Saturday, 3 October 2009

ROCK PIPIT still present


A very blustery day with strong westerly winds and overcast skies. No new arrivals.

As Mike Collard predicted, a wave of dead Badgers, with two in the Tring Reservoirs area, with one almost opposite the sewage farm and another in the middle of the sharp S-bend section just along from the car park at Wilstone.

(1000-1200 hours; with Mike & Rose Collard, Ed Griffiths, Steve Rodwell)

The SCANDINAVIAN ROCK PIPIT was showing very well in the extreme NE corner of the reservoir, favouring the weeds growing out of the upper part of the concrete bank. Despite the fierce wind, it was still feeding and I watched it eat a Crane Fly and several small grubs. Despite showing well once out in open view, it was very skulking once in amongst the weeds. It was a particularly olive-toned individual, with a striking white eye-ring, orange-toned lower mandible and brownish legs.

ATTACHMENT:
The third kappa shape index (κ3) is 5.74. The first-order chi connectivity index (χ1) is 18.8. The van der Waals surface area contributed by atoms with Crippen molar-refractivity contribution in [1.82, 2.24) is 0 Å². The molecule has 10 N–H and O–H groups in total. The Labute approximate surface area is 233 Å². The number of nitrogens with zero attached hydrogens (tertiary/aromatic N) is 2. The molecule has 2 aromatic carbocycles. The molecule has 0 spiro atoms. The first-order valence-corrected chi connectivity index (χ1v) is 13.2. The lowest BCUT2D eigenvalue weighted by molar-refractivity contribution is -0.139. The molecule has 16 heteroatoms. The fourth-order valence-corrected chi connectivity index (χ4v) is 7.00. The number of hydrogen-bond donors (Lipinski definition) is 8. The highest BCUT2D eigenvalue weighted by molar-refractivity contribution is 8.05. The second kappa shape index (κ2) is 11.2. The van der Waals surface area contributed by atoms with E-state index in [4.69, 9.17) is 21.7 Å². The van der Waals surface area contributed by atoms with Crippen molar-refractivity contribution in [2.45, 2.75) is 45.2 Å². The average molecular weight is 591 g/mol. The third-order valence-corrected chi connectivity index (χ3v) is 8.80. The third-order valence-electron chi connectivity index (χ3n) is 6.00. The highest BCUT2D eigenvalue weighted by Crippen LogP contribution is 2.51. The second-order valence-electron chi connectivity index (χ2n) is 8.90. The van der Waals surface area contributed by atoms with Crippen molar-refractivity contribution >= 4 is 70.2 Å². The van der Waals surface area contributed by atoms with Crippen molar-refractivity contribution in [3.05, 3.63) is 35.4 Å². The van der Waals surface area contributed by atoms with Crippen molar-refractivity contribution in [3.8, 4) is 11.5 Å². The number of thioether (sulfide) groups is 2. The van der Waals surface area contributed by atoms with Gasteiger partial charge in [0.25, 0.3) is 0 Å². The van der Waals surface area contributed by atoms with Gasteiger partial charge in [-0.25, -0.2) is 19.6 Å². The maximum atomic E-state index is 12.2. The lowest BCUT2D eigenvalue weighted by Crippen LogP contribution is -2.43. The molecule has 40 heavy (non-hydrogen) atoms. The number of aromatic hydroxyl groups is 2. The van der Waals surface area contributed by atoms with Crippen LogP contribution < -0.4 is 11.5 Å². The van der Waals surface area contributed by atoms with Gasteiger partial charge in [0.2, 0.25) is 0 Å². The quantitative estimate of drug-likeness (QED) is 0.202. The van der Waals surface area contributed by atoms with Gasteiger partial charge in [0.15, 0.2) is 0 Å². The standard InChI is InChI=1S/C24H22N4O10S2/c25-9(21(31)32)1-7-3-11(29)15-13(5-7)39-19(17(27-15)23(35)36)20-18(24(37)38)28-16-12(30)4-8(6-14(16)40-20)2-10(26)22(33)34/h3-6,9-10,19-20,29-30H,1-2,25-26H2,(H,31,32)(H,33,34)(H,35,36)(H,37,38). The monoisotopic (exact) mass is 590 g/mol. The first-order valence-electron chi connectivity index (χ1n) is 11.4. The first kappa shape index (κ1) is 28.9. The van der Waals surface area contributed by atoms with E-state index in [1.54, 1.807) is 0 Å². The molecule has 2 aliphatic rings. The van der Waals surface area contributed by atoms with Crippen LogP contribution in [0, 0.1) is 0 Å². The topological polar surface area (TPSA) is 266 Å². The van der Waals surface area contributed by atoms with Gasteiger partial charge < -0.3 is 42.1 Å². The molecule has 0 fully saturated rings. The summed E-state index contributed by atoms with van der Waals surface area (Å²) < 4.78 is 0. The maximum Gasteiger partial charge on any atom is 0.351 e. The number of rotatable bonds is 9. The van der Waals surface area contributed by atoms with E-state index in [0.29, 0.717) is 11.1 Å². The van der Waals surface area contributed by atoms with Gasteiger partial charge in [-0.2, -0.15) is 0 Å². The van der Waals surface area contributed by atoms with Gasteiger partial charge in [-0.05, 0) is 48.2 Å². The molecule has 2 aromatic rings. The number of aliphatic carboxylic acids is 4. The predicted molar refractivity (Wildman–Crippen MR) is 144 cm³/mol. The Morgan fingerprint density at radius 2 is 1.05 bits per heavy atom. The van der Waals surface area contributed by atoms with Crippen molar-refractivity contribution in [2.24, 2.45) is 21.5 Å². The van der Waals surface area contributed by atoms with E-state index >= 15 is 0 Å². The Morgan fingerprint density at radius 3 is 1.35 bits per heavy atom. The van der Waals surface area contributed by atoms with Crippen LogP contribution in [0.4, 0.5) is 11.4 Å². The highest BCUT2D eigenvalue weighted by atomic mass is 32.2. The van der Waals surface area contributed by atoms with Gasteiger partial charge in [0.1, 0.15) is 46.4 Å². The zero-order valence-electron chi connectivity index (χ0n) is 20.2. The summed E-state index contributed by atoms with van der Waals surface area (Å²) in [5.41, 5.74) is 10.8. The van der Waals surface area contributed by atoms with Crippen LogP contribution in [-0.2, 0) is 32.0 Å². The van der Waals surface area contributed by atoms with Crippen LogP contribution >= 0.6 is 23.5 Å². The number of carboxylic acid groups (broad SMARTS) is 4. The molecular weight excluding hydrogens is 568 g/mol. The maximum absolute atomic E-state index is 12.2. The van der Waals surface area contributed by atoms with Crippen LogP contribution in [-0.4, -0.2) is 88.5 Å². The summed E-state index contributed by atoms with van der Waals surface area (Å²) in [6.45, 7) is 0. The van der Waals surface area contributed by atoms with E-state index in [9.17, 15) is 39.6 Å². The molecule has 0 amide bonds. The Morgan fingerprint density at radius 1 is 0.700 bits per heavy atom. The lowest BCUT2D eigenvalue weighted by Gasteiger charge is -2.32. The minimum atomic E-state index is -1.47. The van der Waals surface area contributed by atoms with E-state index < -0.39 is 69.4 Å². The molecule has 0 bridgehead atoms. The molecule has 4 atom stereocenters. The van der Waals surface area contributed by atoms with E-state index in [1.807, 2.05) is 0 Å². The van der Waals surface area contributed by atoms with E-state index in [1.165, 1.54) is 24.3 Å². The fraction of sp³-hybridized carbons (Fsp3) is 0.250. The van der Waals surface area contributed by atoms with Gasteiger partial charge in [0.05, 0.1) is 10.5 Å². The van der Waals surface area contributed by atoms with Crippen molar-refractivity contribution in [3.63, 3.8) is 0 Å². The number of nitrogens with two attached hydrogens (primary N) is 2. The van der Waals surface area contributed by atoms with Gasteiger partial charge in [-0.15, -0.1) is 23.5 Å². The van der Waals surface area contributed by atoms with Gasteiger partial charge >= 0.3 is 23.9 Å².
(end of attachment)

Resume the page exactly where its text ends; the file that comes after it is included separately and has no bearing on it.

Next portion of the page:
The single DUNLIN was still present on the spit between the Jetty and Drayton Bank, as were two RINGED PLOVERS, whilst COMMON SNIPE have now increased to six.

Mute Swans have decreased further to just 12 birds, PINTAIL remain at 4 and Lapwings have increased again to 289.

Both LITTLE OWLS were once again roosting on the fence visible from the bank looking towards Wilstone village

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